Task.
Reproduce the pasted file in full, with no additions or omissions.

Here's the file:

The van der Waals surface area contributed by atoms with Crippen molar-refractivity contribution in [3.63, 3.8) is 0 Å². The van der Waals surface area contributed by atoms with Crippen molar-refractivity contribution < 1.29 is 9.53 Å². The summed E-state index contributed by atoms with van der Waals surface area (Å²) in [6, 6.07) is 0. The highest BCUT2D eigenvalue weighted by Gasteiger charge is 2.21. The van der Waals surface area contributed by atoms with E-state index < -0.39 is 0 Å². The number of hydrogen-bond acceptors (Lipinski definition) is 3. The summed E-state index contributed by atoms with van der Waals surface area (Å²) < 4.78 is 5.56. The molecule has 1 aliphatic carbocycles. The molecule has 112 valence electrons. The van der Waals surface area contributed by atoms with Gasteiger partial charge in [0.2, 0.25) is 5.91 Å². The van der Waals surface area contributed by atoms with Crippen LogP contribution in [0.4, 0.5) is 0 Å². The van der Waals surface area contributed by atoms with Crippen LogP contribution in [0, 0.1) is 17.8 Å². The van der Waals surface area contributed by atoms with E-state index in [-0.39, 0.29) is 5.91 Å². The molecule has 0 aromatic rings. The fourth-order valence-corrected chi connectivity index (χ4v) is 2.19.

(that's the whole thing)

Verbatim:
The van der Waals surface area contributed by atoms with Crippen molar-refractivity contribution in [3.63, 3.8) is 0 Å². The van der Waals surface area contributed by atoms with Crippen molar-refractivity contribution < 1.29 is 9.53 Å². The summed E-state index contributed by atoms with van der Waals surface area (Å²) in [6, 6.07) is 0. The highest BCUT2D eigenvalue weighted by Gasteiger charge is 2.21. The van der Waals surface area contributed by atoms with E-state index < -0.39 is 0 Å². The number of hydrogen-bond acceptors (Lipinski definition) is 3. The summed E-state index contributed by atoms with van der Waals surface area (Å²) < 4.78 is 5.56. The molecule has 1 aliphatic carbocycles. The molecule has 112 valence electrons. The van der Waals surface area contributed by atoms with Gasteiger partial charge in [0.2, 0.25) is 5.91 Å². The van der Waals surface area contributed by atoms with Crippen LogP contribution in [0.4, 0.5) is 0 Å². The van der Waals surface area contributed by atoms with Crippen LogP contribution in [0, 0.1) is 17.8 Å². The van der Waals surface area contributed by atoms with E-state index in [-0.39, 0.29) is 5.91 Å². The molecule has 0 aromatic rings. The fourth-order valence-corrected chi connectivity index (χ4v) is 2.19.